At the World Economic Forum on the Middle East and North Africa 2015, the Syrian refugee crisis will play a key role in the discussions.
The UN High Commission for Refugees (UNHCR) estimates that there are more than 50 million people in the world who have been forcibly displaced from their homes. And while predictions around the number of future displaced persons differ, according to the United Nations Development Programme (UNDP), 50 million more people may be displaced within the next 10 years as a result of desertification and climate change. The numbers are staggering, as is the human suffering that is being endured.
Yet I would argue there has never been more attention or awareness to the issue of displaced people, thanks to the modern technology and the prevalence of social media platforms. The eyes of the world are gripped by daily media reports from all corners of the earth. Ebola in West Africa, the plight of Syrian refugees, the crises in the Central African Republic and South Sudan, the recent double earthquake in Nepal, the increasing flow of migrants arriving in Italy and the conflict in Burundi are events that have captured the world’s attention.
The world of humanitarian response is challenged like never before with an ever increasing frequency of conflict, disasters, and environmental degradation. In fact, there are more conflicts and disasters today than at any time in human history.
Modern technology is increasingly seen as a way to improve the effectiveness and efficiency of humanitarian response. Indeed, like many industries experiencing data, mobility and cloud transformations, the humanitarian response can benefit from the same opportunities. The challenge is knowing what technology to leverage, and how to best make use of this data and partners, while at the same time protecting the privacy of individuals.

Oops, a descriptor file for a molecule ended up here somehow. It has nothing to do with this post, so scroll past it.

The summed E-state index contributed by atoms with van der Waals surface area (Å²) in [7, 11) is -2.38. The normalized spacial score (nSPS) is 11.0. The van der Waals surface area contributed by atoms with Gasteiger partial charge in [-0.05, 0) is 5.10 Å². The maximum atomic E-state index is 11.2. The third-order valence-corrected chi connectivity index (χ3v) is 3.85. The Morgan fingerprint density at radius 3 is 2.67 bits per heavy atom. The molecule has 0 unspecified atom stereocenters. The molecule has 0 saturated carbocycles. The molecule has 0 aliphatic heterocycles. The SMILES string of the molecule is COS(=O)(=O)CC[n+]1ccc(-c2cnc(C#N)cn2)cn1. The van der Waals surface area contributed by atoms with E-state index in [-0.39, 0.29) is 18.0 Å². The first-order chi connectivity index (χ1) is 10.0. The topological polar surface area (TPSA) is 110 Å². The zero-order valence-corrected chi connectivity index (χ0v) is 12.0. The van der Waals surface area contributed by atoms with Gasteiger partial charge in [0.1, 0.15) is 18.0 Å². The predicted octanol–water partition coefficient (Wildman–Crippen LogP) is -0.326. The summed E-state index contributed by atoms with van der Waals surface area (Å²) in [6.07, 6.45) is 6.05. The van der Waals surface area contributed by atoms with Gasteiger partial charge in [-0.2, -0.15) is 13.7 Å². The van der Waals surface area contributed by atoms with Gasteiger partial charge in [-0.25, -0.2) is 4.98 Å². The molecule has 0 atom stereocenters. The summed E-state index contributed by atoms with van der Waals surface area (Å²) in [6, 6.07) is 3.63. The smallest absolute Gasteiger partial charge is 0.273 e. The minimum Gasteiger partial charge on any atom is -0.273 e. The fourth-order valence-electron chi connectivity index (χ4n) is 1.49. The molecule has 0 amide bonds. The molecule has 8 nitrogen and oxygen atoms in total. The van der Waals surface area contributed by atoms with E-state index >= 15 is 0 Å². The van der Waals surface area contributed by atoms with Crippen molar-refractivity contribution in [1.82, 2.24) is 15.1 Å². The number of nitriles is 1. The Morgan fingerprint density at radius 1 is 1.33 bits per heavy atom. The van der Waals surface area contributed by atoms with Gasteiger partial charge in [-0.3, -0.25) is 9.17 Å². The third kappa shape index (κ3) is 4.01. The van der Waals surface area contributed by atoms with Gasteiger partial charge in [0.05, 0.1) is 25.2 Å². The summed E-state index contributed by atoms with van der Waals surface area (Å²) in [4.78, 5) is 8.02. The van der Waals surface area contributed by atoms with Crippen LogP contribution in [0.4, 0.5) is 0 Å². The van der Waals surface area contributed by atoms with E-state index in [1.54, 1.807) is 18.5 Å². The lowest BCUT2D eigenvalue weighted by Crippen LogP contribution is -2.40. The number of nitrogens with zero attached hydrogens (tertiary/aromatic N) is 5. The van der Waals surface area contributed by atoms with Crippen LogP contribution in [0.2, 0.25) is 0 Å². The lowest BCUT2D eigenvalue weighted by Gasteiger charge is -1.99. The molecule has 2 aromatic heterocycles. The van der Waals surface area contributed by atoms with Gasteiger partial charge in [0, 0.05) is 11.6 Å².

In fact, the role of the private sector is hugely underutilized in the world of humanitarian response.
Companies are often looked to as a source of donations and aid, but the wealth of knowledge, innovation and scalable solutions that the private sector can bring could be worth far more than any cash donation.
For example, the use of mobile technology to assist in reconnecting families, early warning systems, access to internet and education resources, mobile payments and vouchers, identifying optimal logistics and routes, and data analytics on the spread of disease.
The United Nations Office for the Coordination of Humanitarian Affairs (OCHA) is running a series of business consultations in advance of the World Humanitarian Summit in 2016. I had the opportunity to host the Nordic one. These events are incredibly spread out in time and could be perceived as mere bureacracy, but they have actually proven to be a highly valuable means of collecting input from businesses on humanitarian issues. The question at large is what, in real terms, will OCHA do next?
Regardless, we certainly need more strategic cooperation and coordination to leverage technology and private sector engagement. The solutions and the impact that the private sector can bring can truly be transformational.
The World Economic Forum on the Middle East and North Africa 2015 takes place at the Dead Sea, Jordan, from 21-23 May.
Author: Elaine Weidman Grunewald, Vice President, Sustainability and Corporate Responsibility, Ericsson
Image:A teacher shows Palestinian students how to use new laptops at a United Nations school in Rafah refugee camp in the southern Gaza Strip April 29, 2010. REUTERS/Ibraheem Abu Mustafa